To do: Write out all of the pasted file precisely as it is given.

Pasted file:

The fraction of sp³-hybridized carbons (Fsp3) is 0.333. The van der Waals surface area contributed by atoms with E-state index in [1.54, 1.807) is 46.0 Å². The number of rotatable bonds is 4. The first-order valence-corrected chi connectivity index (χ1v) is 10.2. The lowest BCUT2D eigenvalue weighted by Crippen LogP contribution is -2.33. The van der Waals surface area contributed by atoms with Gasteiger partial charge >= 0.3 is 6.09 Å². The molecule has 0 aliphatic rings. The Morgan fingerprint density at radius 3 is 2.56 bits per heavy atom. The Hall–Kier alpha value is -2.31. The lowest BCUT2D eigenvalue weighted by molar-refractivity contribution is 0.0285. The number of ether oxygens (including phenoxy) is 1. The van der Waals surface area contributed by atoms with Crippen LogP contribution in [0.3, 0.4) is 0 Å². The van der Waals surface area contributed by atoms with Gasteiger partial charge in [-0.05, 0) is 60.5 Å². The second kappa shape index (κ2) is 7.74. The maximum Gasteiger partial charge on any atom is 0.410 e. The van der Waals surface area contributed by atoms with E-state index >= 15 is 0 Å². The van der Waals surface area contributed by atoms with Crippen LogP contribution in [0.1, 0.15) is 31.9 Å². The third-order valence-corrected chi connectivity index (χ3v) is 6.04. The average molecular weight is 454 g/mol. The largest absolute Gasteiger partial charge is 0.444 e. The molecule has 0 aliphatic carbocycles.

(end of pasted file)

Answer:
The fraction of sp³-hybridized carbons (Fsp3) is 0.333. The van der Waals surface area contributed by atoms with E-state index in [1.54, 1.807) is 46.0 Å². The number of rotatable bonds is 4. The first-order valence-corrected chi connectivity index (χ1v) is 10.2. The lowest BCUT2D eigenvalue weighted by Crippen LogP contribution is -2.33. The van der Waals surface area contributed by atoms with Gasteiger partial charge >= 0.3 is 6.09 Å². The molecule has 0 aliphatic rings. The Morgan fingerprint density at radius 3 is 2.56 bits per heavy atom. The Hall–Kier alpha value is -2.31. The lowest BCUT2D eigenvalue weighted by molar-refractivity contribution is 0.0285. The number of ether oxygens (including phenoxy) is 1. The van der Waals surface area contributed by atoms with Crippen LogP contribution in [0.3, 0.4) is 0 Å². The van der Waals surface area contributed by atoms with Gasteiger partial charge in [-0.05, 0) is 60.5 Å². The second kappa shape index (κ2) is 7.74. The maximum Gasteiger partial charge on any atom is 0.410 e. The van der Waals surface area contributed by atoms with E-state index >= 15 is 0 Å². The van der Waals surface area contributed by atoms with Crippen LogP contribution in [0.1, 0.15) is 31.9 Å². The third-order valence-corrected chi connectivity index (χ3v) is 6.04. The average molecular weight is 454 g/mol. The largest absolute Gasteiger partial charge is 0.444 e. The molecule has 0 aliphatic carbocycles.